September 8, 2016 § 1 Comment
I was privileged as a young student to participate in a workshop at Mountain Lake in Virginia in the early 1980s, organized by my teacher, Ray Kass, from Virginia Tech. I imagined that Thiebaud would be a kind of Oscar Wilde-like character, as colorful and flamboyant as his delicious paintings of pies and cakes that were very much defining the contemporary art world at that time, the world that I, as a young painter, was preparing to enter. What I found instead was a deeply humble man who wasn’t much interested in talking about himself, his work, or his reputation. We spent an evening looking at old, brown masters of the past – Chardin, Rembrandt, Tintoretto and others – while Thiebaud held forth on his deeply held belief in the need for painters to work at acquiring the disciplines of looking and seeing the world around them. Here’s an instructive excerpt of a talk by Wayne Thiebaud given at the New York Studio School in 1999. In it he articulates in his wonderfully clear, no-nonsense way, some of the same values that he shared with us those many years ago.
November 20, 2014 § 5 Comments
Describing a breakthrough he had while struggling with a landscape painting, 19th century American painter, Albert Pinkham Ryder wrote, “…the old scene presented itself…and before my eyes , framed in an opening between two trees. It stood out like a painted canvas…three solid masses of form and color: sky, foliage, and earth. The whole was bathed in an atmosphere of golden luminosity. I threw my brushes aside; they were too small for the work at hand. I squeezed out big chunks of pure, moist color, and taking my palette knife, I laid on blue, green, white, and brown in great sweeping strokes. As I worked, I saw that it was good and clean and strong. I saw nature springing into life upon my dead canvas! Exultantly I painted until the sun sank below the horizon. Then I raced around the fields like a colt let loose and literally bellowed for joy!” *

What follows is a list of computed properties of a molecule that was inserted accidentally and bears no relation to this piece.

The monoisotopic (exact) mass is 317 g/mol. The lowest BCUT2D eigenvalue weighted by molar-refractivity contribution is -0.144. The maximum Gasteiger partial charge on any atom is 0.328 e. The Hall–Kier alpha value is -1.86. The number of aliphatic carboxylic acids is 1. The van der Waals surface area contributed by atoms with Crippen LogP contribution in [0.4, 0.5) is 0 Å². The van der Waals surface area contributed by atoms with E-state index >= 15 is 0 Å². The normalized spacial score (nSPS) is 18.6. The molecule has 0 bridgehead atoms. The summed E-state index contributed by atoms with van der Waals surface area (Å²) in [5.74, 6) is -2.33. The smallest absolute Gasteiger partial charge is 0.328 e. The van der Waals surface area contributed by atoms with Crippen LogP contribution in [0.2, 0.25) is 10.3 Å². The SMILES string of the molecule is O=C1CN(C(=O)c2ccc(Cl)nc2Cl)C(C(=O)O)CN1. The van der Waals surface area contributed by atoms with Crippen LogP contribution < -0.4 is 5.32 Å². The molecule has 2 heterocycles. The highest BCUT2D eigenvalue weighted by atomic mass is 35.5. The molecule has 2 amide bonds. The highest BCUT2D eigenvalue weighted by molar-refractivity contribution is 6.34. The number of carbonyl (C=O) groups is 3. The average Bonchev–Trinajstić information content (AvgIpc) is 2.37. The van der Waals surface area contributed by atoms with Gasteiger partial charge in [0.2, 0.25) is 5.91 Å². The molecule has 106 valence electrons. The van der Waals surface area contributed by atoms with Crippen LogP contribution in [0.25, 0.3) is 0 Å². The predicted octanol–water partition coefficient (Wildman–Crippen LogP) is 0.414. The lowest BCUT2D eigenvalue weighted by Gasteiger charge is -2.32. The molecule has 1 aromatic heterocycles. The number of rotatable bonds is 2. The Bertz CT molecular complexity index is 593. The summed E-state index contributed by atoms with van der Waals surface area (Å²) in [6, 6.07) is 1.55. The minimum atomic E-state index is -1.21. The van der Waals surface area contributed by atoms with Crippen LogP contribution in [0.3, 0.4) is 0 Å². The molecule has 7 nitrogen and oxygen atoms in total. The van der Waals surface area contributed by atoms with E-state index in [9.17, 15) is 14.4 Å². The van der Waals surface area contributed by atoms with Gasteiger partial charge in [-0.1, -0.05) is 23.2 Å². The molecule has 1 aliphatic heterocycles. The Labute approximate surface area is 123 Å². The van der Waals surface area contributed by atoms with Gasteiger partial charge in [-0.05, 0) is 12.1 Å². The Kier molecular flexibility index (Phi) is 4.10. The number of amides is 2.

A gallery of color massings from the centuries:
January 4, 2014 § 2 Comments
…Artists have known for a long time that the most interesting connections in things involve areas of low, or ambiguous, information, so-called “gaps” in recognition. This is the time of involvement, of participation by the viewer, in a work of art. The process of learning itself demands that initially one must be confronted with something one does not understand. René Magritte wrote: “People who look for symbolic meanings fail to grasp the inherent poetry and mystery of the image. No doubt they sense this mystery, but they wish to get rid of it. They are afraid. By asking ‘What does this mean?’ they express a wish that everything be understandable. But if one does not reject the mystery, one has quite a different response. One asks other things.”
September 15, 2013 § Leave a comment
Stanley Lewis is one of the seven artists included in the upcoming exhibition, See It Loud, at the National Academy Museum in New York City.
September 15, 2013 § Leave a comment
See It Loud an upcoming show at the National Academy Museum in New York City investigates the work of seven influential painters who were beginning their careers at a time when Abstract Expressionism dominated the art world and the teaching of art. Leland Bell, Paul Georges, Peter Heinemann, Albert Kresch, Stanley Lewis, Paul Resika, and Neil Welliver all followed individual paths through abstraction toward the re-investigation of representation, perception, and narrative in painting.
The show opens September 26 and runs until January 26, 2014. For more information about the show and the individual artists:
June 18, 2013 § Leave a comment
March 11, 2013 § 1 Comment
A Visual Conversation: The Paintings of Matthew Dibble
By Katherine Aimone www.artswrite.com
“Too much thinking can be an obstacle for me when painting; the ‘judge’ always seems to get in the way. My connection can only be found in the moment, and I often come back to a sense of my feet on the floor while painting. During these moments some real work is possible…. As artists, we do much better trying to keep things simple. We do better to compare ourselves solely to ourselves. Self-inventory is useful, while self-condemnation is not. Without calling our whole identity into question, there are inquiries that we can fruitfully ask. How am I developing as an artist? Am I doing the work necessary for me to mature? Did I work today? Yes? Well, that’s good. Working today is what gives us currency and self-respect. There is dignity in work.” —Matthew Dibble